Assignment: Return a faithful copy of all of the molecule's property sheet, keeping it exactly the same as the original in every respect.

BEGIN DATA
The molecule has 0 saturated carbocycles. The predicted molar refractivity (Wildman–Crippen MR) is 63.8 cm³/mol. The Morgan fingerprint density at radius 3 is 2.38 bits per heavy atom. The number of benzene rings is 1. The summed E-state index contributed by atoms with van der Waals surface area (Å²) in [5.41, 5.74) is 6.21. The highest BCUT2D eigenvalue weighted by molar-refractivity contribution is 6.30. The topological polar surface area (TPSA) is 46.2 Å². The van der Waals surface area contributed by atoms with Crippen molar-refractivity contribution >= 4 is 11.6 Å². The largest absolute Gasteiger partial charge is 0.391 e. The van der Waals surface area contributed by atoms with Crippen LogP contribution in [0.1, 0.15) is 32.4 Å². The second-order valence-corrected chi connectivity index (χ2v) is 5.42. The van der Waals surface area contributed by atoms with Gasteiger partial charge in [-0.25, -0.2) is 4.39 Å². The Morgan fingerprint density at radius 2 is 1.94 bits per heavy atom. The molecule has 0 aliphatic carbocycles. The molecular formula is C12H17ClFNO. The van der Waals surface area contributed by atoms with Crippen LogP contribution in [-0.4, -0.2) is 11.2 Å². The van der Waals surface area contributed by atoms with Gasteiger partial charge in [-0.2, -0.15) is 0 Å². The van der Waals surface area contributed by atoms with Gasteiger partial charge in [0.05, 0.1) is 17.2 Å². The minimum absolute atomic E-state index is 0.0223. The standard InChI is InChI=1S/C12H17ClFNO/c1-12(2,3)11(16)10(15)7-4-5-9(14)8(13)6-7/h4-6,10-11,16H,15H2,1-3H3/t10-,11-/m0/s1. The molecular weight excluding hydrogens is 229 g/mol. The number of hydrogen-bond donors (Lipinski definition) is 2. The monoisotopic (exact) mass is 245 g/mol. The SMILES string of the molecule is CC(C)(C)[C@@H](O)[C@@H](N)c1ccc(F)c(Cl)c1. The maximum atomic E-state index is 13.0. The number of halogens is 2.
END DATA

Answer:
The molecule has 0 saturated carbocycles. The predicted molar refractivity (Wildman–Crippen MR) is 63.8 cm³/mol. The Morgan fingerprint density at radius 3 is 2.38 bits per heavy atom. The number of benzene rings is 1. The summed E-state index contributed by atoms with van der Waals surface area (Å²) in [5.41, 5.74) is 6.21. The highest BCUT2D eigenvalue weighted by molar-refractivity contribution is 6.30. The topological polar surface area (TPSA) is 46.2 Å². The van der Waals surface area contributed by atoms with Crippen molar-refractivity contribution >= 4 is 11.6 Å². The largest absolute Gasteiger partial charge is 0.391 e. The van der Waals surface area contributed by atoms with Crippen LogP contribution in [0.1, 0.15) is 32.4 Å². The second-order valence-corrected chi connectivity index (χ2v) is 5.42. The van der Waals surface area contributed by atoms with Gasteiger partial charge in [-0.25, -0.2) is 4.39 Å². The Morgan fingerprint density at radius 2 is 1.94 bits per heavy atom. The molecule has 0 aliphatic carbocycles. The molecular formula is C12H17ClFNO. The van der Waals surface area contributed by atoms with Crippen LogP contribution in [-0.4, -0.2) is 11.2 Å². The van der Waals surface area contributed by atoms with Gasteiger partial charge in [-0.2, -0.15) is 0 Å². The van der Waals surface area contributed by atoms with Gasteiger partial charge in [0.05, 0.1) is 17.2 Å². The minimum absolute atomic E-state index is 0.0223. The standard InChI is InChI=1S/C12H17ClFNO/c1-12(2,3)11(16)10(15)7-4-5-9(14)8(13)6-7/h4-6,10-11,16H,15H2,1-3H3/t10-,11-/m0/s1. The molecular weight excluding hydrogens is 229 g/mol. The number of hydrogen-bond donors (Lipinski definition) is 2. The monoisotopic (exact) mass is 245 g/mol. The SMILES string of the molecule is CC(C)(C)[C@@H](O)[C@@H](N)c1ccc(F)c(Cl)c1. The maximum atomic E-state index is 13.0. The number of halogens is 2.